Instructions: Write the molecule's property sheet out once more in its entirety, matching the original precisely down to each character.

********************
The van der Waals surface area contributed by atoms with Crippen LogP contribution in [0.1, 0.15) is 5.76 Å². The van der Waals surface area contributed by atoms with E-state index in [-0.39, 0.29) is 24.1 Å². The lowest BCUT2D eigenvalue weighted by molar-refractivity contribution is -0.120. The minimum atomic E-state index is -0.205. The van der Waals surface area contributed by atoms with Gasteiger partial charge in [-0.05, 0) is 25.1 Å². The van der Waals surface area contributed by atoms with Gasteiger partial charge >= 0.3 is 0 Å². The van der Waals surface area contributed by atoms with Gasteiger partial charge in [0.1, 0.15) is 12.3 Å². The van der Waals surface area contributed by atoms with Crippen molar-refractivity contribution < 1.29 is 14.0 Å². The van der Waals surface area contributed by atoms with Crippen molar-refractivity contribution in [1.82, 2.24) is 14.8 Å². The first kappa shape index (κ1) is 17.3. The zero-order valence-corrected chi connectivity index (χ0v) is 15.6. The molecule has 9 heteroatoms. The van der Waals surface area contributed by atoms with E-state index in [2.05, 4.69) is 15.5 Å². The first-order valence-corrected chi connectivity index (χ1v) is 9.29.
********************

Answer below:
The van der Waals surface area contributed by atoms with Crippen LogP contribution in [0.1, 0.15) is 5.76 Å². The van der Waals surface area contributed by atoms with E-state index in [-0.39, 0.29) is 24.1 Å². The lowest BCUT2D eigenvalue weighted by molar-refractivity contribution is -0.120. The minimum atomic E-state index is -0.205. The van der Waals surface area contributed by atoms with Gasteiger partial charge in [-0.05, 0) is 25.1 Å². The van der Waals surface area contributed by atoms with Gasteiger partial charge >= 0.3 is 0 Å². The van der Waals surface area contributed by atoms with Gasteiger partial charge in [0.1, 0.15) is 12.3 Å². The van der Waals surface area contributed by atoms with Crippen molar-refractivity contribution < 1.29 is 14.0 Å². The van der Waals surface area contributed by atoms with Crippen molar-refractivity contribution in [1.82, 2.24) is 14.8 Å². The first kappa shape index (κ1) is 17.3. The zero-order valence-corrected chi connectivity index (χ0v) is 15.6. The molecule has 9 heteroatoms. The van der Waals surface area contributed by atoms with E-state index in [2.05, 4.69) is 15.5 Å². The first-order valence-corrected chi connectivity index (χ1v) is 9.29.